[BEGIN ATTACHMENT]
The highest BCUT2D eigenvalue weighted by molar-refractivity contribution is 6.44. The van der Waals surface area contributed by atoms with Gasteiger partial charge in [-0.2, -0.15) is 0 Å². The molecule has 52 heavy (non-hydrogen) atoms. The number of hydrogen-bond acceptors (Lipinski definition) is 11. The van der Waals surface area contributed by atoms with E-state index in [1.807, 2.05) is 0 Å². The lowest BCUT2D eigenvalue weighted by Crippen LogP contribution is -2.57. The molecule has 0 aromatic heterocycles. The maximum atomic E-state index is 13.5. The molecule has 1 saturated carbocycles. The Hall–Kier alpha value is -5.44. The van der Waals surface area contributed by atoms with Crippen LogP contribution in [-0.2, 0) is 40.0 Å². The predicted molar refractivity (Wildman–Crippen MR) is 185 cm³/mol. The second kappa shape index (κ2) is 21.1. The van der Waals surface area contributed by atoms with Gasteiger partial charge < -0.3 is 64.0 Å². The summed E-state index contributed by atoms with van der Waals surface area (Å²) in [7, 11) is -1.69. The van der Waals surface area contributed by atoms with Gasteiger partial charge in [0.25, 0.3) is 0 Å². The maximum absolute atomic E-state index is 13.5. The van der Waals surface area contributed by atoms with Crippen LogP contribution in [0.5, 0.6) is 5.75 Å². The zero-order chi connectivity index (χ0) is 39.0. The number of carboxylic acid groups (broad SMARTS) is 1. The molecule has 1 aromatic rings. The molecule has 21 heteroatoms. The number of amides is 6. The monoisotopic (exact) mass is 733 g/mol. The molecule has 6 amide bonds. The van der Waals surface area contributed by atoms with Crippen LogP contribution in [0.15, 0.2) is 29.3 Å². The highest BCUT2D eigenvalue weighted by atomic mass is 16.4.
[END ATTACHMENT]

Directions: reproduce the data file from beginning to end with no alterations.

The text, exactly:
The highest BCUT2D eigenvalue weighted by molar-refractivity contribution is 6.44. The van der Waals surface area contributed by atoms with Gasteiger partial charge in [-0.2, -0.15) is 0 Å². The molecule has 52 heavy (non-hydrogen) atoms. The number of hydrogen-bond acceptors (Lipinski definition) is 11. The van der Waals surface area contributed by atoms with E-state index in [1.807, 2.05) is 0 Å². The lowest BCUT2D eigenvalue weighted by Crippen LogP contribution is -2.57. The molecule has 0 aromatic heterocycles. The maximum atomic E-state index is 13.5. The molecule has 1 saturated carbocycles. The Hall–Kier alpha value is -5.44. The van der Waals surface area contributed by atoms with Crippen LogP contribution in [-0.2, 0) is 40.0 Å². The predicted molar refractivity (Wildman–Crippen MR) is 185 cm³/mol. The second kappa shape index (κ2) is 21.1. The van der Waals surface area contributed by atoms with Gasteiger partial charge < -0.3 is 64.0 Å². The summed E-state index contributed by atoms with van der Waals surface area (Å²) in [7, 11) is -1.69. The van der Waals surface area contributed by atoms with Gasteiger partial charge in [0.25, 0.3) is 0 Å². The maximum absolute atomic E-state index is 13.5. The van der Waals surface area contributed by atoms with Crippen LogP contribution in [0.5, 0.6) is 5.75 Å². The zero-order chi connectivity index (χ0) is 39.0. The number of carboxylic acid groups (broad SMARTS) is 1. The molecule has 1 aromatic rings. The molecule has 21 heteroatoms. The number of amides is 6. The monoisotopic (exact) mass is 733 g/mol. The molecule has 6 amide bonds. The van der Waals surface area contributed by atoms with Crippen LogP contribution in [0.15, 0.2) is 29.3 Å². The highest BCUT2D eigenvalue weighted by atomic mass is 16.4.